Once again, city straphangers are being threatened by the Metropolitan Transportation Authority, which claims that it is out of money and has to cut service on the city's bus and subway lines-again. But the MTA is giving hundreds of millions of dollars to big developers, say critics; still others see the cuts as a political ploy.
This morning the authority's board approved sweeping cuts, aimed at filling a deficit of nearly $400 million, affecting just about every rider in the city. All services are set to be scaled back, with less trains and buses, especially during non-peak hours. In addition, two entire subway lines-the W and the Z-are to be eliminated, as well as numerous bus lines.
Most controversial, however, is a plan to eliminate reduced price and free fares for city students. While in most cities across the country, students rely on big yellow buses to pick them up and drop them off at school, local students often have to take a train or bus to a school in a far-off area. Consequently, many students will be left without transportation to or from school
At a hearing before the MTA's board voted this morning, City Council member Charles Barron asked, "You sit here and bring anxieties to young children. What do you want them to do? Jump the turnstiles and turn them into criminals?"
Bill Thompson, the city's comptroller said in a statement before the vote that the board's move would unfairly harm students. "The MTA has a duty to exhaust all possible options before these cuts are considered," he said. "I urge all the members of the MTA Board to vote ‘No' at tomorrow's meeting."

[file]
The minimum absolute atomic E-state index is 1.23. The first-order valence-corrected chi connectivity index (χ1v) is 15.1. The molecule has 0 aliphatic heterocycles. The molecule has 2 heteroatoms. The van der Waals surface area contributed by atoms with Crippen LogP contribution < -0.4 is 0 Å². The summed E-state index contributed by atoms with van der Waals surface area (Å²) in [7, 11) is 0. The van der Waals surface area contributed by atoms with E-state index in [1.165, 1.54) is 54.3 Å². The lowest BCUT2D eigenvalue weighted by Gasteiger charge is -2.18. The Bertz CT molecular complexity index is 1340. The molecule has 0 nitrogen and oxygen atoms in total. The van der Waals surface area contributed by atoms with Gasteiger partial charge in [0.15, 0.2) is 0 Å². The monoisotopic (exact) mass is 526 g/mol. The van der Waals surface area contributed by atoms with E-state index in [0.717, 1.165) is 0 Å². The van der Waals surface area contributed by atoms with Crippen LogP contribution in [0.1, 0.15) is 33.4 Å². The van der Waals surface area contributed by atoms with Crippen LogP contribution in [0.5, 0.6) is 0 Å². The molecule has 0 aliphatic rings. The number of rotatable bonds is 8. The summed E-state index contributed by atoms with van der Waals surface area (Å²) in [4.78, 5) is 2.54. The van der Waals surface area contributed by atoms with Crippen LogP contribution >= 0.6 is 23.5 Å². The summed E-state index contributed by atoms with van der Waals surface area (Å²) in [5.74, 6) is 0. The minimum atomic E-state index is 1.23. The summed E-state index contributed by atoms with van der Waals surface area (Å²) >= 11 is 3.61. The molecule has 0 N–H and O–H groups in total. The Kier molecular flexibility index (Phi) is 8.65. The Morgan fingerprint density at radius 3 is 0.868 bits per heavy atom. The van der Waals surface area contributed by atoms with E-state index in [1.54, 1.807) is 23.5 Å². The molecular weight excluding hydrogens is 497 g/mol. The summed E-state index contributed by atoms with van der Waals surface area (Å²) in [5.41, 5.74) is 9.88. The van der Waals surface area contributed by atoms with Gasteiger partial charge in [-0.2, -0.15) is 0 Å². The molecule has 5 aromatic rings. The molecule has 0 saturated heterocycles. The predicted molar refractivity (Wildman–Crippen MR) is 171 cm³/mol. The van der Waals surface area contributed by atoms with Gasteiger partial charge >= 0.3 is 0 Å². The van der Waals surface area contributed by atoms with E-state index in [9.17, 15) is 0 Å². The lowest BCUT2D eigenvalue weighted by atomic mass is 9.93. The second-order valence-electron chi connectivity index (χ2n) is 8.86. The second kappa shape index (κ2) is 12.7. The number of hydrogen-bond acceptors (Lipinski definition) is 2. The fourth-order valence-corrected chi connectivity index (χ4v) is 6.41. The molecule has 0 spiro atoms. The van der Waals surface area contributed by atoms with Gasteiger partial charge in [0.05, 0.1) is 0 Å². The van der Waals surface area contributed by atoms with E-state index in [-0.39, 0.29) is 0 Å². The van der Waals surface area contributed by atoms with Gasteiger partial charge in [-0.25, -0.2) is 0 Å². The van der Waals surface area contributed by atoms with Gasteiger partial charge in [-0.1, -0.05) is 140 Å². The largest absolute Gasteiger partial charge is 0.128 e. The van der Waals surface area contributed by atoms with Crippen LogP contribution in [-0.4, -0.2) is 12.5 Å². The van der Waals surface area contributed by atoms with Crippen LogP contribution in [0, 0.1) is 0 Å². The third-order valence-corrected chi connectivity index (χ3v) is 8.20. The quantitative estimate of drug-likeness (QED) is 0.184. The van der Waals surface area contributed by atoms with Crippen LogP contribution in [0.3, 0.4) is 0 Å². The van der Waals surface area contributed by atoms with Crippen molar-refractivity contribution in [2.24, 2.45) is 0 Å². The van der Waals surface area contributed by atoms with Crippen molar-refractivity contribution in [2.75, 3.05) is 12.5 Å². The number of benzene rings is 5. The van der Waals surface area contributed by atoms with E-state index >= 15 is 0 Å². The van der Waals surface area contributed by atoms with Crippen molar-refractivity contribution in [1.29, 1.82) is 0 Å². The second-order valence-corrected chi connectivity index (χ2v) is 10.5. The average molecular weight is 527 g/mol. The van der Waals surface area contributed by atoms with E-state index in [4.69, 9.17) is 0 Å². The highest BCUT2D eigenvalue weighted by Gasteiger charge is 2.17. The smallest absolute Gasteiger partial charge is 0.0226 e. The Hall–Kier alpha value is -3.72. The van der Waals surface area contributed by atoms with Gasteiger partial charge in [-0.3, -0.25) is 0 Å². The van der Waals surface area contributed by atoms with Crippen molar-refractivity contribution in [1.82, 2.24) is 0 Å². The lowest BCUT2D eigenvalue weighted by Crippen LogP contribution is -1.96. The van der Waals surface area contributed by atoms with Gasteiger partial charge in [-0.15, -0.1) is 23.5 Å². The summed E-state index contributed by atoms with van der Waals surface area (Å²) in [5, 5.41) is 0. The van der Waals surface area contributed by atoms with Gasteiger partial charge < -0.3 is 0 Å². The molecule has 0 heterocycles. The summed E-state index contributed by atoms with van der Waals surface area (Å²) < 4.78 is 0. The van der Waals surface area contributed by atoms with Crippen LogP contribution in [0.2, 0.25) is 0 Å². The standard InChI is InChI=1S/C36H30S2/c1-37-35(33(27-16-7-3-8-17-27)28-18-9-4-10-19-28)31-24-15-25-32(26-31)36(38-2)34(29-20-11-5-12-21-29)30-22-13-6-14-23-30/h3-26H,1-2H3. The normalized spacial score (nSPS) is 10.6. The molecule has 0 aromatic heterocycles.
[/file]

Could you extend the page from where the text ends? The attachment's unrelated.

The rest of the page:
The MTA leadership argued that it needs to save money after Albany cut $143 million in funding, and payroll taxes earmarked for transit were to bring in $100 million less than expected. They also blamed the workers who operate the system themselves, arguing that money awarded to employees would add to the debt.
But it's not overly generous benefits for the workers that is putting the MTA into the red, said Council Member Letitia James, D-Brooklyn, but giveaways to rich developers.
Forest City Ratner, a multi-billion dollar developer that has found hundreds of millions of dollars in public money to finance a private for-profit project called Atlantic Yards has also benefited greatly from the MTA-they are selling the Vanderbilt Yards, in Brooklyn, to Ratner for $100 million, but accepting a down payment of only $20 million and allowing the developer to pay the rest over more than two decades.
"Forest City Ratner should pay the $100 million owed now for the purchase of the Vanderbilt Yards," James said.
James further explained that "for unclear reasons" the MTA, when it decided to sell the property, worked exclusively with Ratner and sold the property well under value. "unclear" seems to be code for "shady," as many believe that the whole project is a shady deal between developers and the city. The MTA board itself is dominated by big developers and their representatives.
In fact, another company, Extell, actually offered the MTA a full $50 million per year more than Ratner, and offered to pay up front.
"Had the MTA accepted a higher bidder," James said, "they would have received their funds upfront and their current budgetary gap could have been cut almost in half."
"Cancel the deal," she continued, noting that the property has actually been valued at $271.5 million.
"Something simply doesn't sit right with the community about the preferential treatment that Forest City Chairman Bruce Ratner has received from the MTA. Now it appears as though MTA customers and specifically our youth - the future of the City-may pay dearly to support the project of a multi million dollar developer that the community doesn't want to begin with," said Council Member James.
New Yorkers are clearly enraged by these cuts, which are on top of cuts earlier in the year, and a fare increase, and another fare increase, of 7.5 percent, is scheduled for 2011. While the board has voted on the newest round of cuts, none are scheduled to take place until June. In that time, New Yorkers, including elected officials and transit workers themselves, are likely to rally support to undo the recent round of cuts.
By Dan Margolis